An important port with a rich heritage ordained a UNESCO World Heritage Site, Valparaiso is the most interesting and attractive city to visit in Chile.
The city is built up dozens of hilltops, or cerros, overlooking the Pacific Ocean, with a maze of cobbled streets, alleyways, stairways and funicular lifts winding their way up steep sides through perched neighbourhoods to the top.
Much of the grand architecture dates back to the Valparaiso’s 19th century heyday when the port became a vital stopover en route to the American West Coast, especially so during California Gold Rush, when it also attracted immigrants from across Europe. Though it’s fortunes faded with the opening of Panama Canal, today’s city still remains an active port with a charmingly worn in feel.
Valparaiso’s brightly coloured wooden-clad buildings are matched by the works of the street artists which adorn seemingly every flat surface in within reach, the latest in a long line of creative types and poets drawn to this edgy coastal city. It was best described by resident poet Pablo Neruda, who wrote, “Valparaíso, how absurd you are. You haven’t combed your hair, you’ve never had time to get dressed, life has always surprised you.”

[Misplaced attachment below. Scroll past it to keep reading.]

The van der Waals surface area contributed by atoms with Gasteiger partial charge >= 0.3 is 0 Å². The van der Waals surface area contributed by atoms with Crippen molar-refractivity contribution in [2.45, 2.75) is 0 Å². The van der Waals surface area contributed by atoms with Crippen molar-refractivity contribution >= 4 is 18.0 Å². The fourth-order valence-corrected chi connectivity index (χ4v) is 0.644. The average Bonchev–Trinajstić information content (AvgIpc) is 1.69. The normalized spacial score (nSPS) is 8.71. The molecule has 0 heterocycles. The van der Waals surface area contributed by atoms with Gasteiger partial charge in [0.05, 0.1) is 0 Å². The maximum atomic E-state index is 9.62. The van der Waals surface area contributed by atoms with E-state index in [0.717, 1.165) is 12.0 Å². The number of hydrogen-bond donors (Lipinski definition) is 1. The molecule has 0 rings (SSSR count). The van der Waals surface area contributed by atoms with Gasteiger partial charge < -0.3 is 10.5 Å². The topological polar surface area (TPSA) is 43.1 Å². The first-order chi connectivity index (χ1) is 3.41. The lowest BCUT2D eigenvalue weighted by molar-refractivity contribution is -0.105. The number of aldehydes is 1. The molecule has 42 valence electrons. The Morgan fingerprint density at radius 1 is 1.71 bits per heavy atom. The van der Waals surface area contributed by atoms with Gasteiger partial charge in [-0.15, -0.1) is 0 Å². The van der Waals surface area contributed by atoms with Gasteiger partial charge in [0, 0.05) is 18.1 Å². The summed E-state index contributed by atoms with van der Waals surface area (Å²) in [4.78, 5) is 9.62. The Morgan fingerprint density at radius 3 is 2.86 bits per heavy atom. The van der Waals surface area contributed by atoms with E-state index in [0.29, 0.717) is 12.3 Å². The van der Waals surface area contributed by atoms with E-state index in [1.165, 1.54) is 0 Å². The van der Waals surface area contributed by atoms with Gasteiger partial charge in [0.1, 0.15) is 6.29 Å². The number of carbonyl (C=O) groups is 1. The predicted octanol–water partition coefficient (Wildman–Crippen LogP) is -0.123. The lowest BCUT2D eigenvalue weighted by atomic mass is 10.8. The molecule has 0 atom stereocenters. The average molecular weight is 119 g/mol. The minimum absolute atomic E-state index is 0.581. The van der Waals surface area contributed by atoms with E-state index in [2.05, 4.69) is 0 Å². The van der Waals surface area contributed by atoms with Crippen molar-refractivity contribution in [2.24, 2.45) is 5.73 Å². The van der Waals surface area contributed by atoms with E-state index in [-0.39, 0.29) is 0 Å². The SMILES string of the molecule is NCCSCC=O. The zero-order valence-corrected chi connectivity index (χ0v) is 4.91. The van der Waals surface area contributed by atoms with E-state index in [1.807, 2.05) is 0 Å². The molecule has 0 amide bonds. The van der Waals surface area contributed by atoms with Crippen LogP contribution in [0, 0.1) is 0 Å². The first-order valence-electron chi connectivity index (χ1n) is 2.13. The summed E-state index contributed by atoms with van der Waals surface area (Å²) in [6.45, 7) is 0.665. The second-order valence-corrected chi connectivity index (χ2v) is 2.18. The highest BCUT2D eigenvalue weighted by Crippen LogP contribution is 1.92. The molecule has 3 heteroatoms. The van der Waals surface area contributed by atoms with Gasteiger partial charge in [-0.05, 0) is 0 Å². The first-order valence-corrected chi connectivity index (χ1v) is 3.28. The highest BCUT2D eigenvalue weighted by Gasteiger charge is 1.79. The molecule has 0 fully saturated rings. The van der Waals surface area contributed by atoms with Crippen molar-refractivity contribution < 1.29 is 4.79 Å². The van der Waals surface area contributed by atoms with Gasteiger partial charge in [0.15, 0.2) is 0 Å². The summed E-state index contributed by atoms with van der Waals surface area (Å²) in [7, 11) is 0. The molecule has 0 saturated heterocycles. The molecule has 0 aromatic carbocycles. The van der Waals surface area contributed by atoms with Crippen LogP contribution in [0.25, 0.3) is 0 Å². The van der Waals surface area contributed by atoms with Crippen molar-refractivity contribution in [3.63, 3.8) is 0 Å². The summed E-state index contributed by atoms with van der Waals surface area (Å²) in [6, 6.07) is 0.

Just two hours from Santiago, a short stay here is recommended for anyone looking to experience an offbeat side of Chile, and there are now many new excellent restaurants, sunset facing pisco bars and boutique hotels opening. We can arrange privately guided tours with local history and art experts and you’re well located here to explore the vineyards of the Aconcagua and Casablanca Valleys.
When to go
Valparaiso is great all year round, especially in the warmer months November through March.
Allow yourself to get lost in some of the smaller side streets - there is something new and interesting to surprise you round every corner.
Take a ride in one of the funicular railways.
Visit La Sebastiana, the Chilean poet Pablo Neruda's house, now a museum